The changing course of the Ravi River swept up the original village, and the shrine itself has gone through several rebuilds and renovations over the centuries.
A popular legend goes that after Nanak died, there was a dispute between the local Hindus and Muslims. Hindus, who claimed Nanak as their guru, wanted to cremate his body, while Muslims, who saw him as their peer, wanted to bury him.
But the legend follows that Guru Nanak's body was turned into flowers, which were then divided between the two communities.
The road link, dubbed the "corridor of peace" in local Indian and Pakistani media, is the latest attempt to improve cultural ties between the two countries.
They have harbored resentment for decades, following the bloody riots which followed the creation of the modern states of India and Pakistan following the departure of the British colonial government in 1947.
The violence sparked a mass exodus with 12-15 million people fleeing their homes. Hindus and Sikhs left the newly-formed Pakistan and headed for India, while many Muslims made the reverse journey. An estimated 1 million people died along the way, many facing a violent end.
The new border not only divided the Punjab region but cut between the two sacred temples.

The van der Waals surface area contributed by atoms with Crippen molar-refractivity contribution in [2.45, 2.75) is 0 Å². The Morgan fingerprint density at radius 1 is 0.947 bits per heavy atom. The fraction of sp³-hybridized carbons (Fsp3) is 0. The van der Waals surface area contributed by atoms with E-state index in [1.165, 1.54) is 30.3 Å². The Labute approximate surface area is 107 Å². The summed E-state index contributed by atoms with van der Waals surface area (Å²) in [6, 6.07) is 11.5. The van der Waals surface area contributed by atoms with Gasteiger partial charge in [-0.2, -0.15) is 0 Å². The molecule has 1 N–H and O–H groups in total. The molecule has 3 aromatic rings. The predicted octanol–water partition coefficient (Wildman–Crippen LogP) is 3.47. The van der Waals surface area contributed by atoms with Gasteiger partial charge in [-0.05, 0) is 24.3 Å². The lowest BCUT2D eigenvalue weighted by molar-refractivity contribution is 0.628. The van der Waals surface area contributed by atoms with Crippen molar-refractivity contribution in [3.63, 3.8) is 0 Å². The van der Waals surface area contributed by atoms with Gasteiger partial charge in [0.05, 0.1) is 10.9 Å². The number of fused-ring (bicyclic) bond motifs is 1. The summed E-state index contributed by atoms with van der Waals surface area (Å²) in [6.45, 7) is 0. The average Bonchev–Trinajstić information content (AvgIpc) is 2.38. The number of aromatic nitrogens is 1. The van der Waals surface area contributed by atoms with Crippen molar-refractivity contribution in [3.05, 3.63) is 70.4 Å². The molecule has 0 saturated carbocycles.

"After the partition, the abandoned and rotting building of the Kartarpur shrine became a symbol of loss and destruction of the sacred geography of the Sikhs," says Singh.
In the 1980s, the Darbar Sahib was claimed by smugglers due to its position near to the border.
While Sikhs from India have been able to travel to Pakistan to pay homage at the shrine, the trip was challenging to make due to a contentious relationship between India and Pakistan and security concerns.
Singh said a succession of "religious binocular towers" popped up along the Indian side of the border where Sikh pilgrims would climb and view the Darbar Sahib from a distance.
"We've been waiting for this for years. I know it is a very big deal for my grandparents to finally see this gurudwara in their lifetime," Manleen Kaur Sirsa, 21, who is traveling to the site from New Delhi on November 10, told CNN Travel.
What to expect
Indian Prime Minister Narendra Modi is set to inaugurate the corridor from the Indian side on November 8, while Pakistan Prime Minister Imran Khan will do the same on the Pakistan side the following day.